An old abandoned mine is pictured in the eastern desert near the southern province of Luxor, Egypt. Picture: Amr Abdallah Dalsh/ReutersPhoto
Mining companies awarded blocks in Egypt’s Eastern Desert are set to start exploring for gold under a legislative overhaul that seeks to eventually unlock vast untapped mineral resources.
Despite plentiful reserves and a rich mining history that gave rise to elaborate Pharaonic gold jewellery, Egypt has just one commercial gold mine in operation. Foreign investment in oil and gas has grown, but mining has languished.
Now, the country is banking on high gold prices and amended mining laws that scrap red tape and a profit-sharing rule, unpopular in the industry, to lure interest.
One year after launching its first bid round under the new rules, it has clinched five gold exploration contracts and kept the tendering system rolling as it tries to build momentum.
The government is looking to attract $1 billion (R14.26 billion) in annual investments in mining, a target industry sources say could be within reach.
Patrick Barnes, head of Metals & Mining Consulting EMEARC at Wood Mackenzie, which advised Egypt’s government on its mining law reforms, said: “Success will ultimately be measured by how many mines are discovered and advanced to production. Early indicators show us that this bid round was much better than the ones held previously.”
In its initial tender in November, Egypt awarded 82 exploration blocks to what metals analysts say is a healthy mix of 11 companies, ranging from junior explorers to industry giants such as Barrick Gold Corporation.
The blocks on offer are in the Arabian-Nubian Shield geological formation, which flanks the Red Sea and is believed to be one of the most mineral-rich areas in the world.
Egypt’s mining drive is still at an early stage.
UK-based Altus Strategies said it was seeking to build up its technical team and conduct remote sensing and mapping operations on the 1 500km of land it had been awarded before starting exploration.
It expected to invest several million dollars in the short term, but that could increase to $200 million if an economic discovery is made.
If you get to a point where several discoveries are made, Egypt could be one of the largest gold producers in Africa … It has top-tier potential.
Steven Poulton, CEO of Altus Strategies
A spokesperson for Canada-based B2Gold, which also won concessions, said the company was looking forward to starting exploration soon, “given the relative under-investment in modern exploration and therefore untapped potential in the historically prospective Arabian-Nubian Shield”.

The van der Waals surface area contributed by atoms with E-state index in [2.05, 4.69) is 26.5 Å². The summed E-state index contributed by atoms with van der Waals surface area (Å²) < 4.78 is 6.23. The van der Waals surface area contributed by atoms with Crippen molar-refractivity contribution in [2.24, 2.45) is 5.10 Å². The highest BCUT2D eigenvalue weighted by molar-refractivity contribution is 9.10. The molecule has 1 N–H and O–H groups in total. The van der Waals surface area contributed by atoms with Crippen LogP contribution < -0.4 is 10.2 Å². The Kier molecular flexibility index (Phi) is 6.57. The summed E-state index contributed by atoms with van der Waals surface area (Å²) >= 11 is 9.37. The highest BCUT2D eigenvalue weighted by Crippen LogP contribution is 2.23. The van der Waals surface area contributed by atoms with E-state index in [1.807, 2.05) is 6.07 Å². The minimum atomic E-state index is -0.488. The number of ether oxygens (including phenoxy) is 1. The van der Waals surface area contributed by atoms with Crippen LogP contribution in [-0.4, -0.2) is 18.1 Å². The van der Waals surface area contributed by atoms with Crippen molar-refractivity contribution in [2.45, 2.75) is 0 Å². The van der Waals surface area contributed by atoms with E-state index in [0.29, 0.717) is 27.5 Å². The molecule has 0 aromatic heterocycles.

Companies welcomed the elimination of a requirement to form joint ventures with the Egyptian government, as well as the capping of state royalties at 20%.
However, the retention of a tendering process for exploration blocks limited the chances of any gold boom, said Sami El-Raghy, chairperson of Australia-based Nordana.
“No other successful mining countries use this process. They all have clear, transparent mining laws stipulating the qualifications, obligations and rights of investors. [They] work on the principle of first come, first served,” said El-Raghy, who was also a founder of Egypt’s first and only commercial gold mine, Sukari.
The country’s department of petroleum and mineral resources declined to comment.
On average, a mining project goes from discovery to production in 10 to 15 years.
While gold prices have eased after reaching a record last year, economists expect them to remain high by historical standards over the next few years.
Steven Poulton, CEO of Altus Strategies, said: “If you get to a point where several discoveries are made, Egypt could be one of the largest gold producers in Africa … It has top-tier potential.”
Places like Egypt, which are considered under-explored and high-potential, are going to get a lot of attention if they can maintain investment conditions.
Environmental campaigners, however, say there is no justification for gold mining.
It generates emissions, can add to water stress and – in contrast to copper and battery minerals – is not in demand from technologies that can bring about a low-carbon economy.
Egypt’s government has said it is open to other minerals, but gold is the focus for now.
“Gold is absolutely the best thing for them to start with, because there’s a known amount of it,” said Barnes.
“Egypt has immense potential for mining copper, gold and other commodities. The biggest concern in the industry is lack of supply for copper. Places like Egypt, which are considered under-explored and high-potential, are going to get a lot of attention if they can maintain investment conditions,” he added. – Reuters